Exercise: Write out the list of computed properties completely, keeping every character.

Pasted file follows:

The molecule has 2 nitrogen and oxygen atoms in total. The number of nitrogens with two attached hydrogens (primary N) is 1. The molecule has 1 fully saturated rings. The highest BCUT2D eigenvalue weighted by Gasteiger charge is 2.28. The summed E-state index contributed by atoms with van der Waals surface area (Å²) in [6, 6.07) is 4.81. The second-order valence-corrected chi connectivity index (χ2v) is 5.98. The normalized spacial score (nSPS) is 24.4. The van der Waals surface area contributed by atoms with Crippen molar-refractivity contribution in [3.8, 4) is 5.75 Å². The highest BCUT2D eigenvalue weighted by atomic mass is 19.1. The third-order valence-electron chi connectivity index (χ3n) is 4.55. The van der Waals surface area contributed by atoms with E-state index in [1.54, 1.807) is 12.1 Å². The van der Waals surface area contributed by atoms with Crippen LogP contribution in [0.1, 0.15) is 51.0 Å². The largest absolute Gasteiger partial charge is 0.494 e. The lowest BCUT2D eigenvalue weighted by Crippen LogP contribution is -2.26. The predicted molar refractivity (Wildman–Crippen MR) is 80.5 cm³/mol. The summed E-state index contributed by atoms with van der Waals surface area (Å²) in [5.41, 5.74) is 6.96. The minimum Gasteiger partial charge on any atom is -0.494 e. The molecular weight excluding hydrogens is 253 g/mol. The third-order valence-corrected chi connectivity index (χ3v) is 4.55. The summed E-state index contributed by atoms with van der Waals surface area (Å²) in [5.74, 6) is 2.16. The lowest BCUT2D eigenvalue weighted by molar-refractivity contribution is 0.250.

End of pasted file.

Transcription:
The molecule has 2 nitrogen and oxygen atoms in total. The number of nitrogens with two attached hydrogens (primary N) is 1. The molecule has 1 fully saturated rings. The highest BCUT2D eigenvalue weighted by Gasteiger charge is 2.28. The summed E-state index contributed by atoms with van der Waals surface area (Å²) in [6, 6.07) is 4.81. The second-order valence-corrected chi connectivity index (χ2v) is 5.98. The normalized spacial score (nSPS) is 24.4. The van der Waals surface area contributed by atoms with Crippen molar-refractivity contribution in [3.8, 4) is 5.75 Å². The highest BCUT2D eigenvalue weighted by atomic mass is 19.1. The third-order valence-electron chi connectivity index (χ3n) is 4.55. The van der Waals surface area contributed by atoms with E-state index in [1.54, 1.807) is 12.1 Å². The van der Waals surface area contributed by atoms with Crippen LogP contribution in [0.1, 0.15) is 51.0 Å². The largest absolute Gasteiger partial charge is 0.494 e. The lowest BCUT2D eigenvalue weighted by Crippen LogP contribution is -2.26. The predicted molar refractivity (Wildman–Crippen MR) is 80.5 cm³/mol. The summed E-state index contributed by atoms with van der Waals surface area (Å²) in [5.41, 5.74) is 6.96. The minimum Gasteiger partial charge on any atom is -0.494 e. The molecular weight excluding hydrogens is 253 g/mol. The third-order valence-corrected chi connectivity index (χ3v) is 4.55. The summed E-state index contributed by atoms with van der Waals surface area (Å²) in [5.74, 6) is 2.16. The lowest BCUT2D eigenvalue weighted by molar-refractivity contribution is 0.250.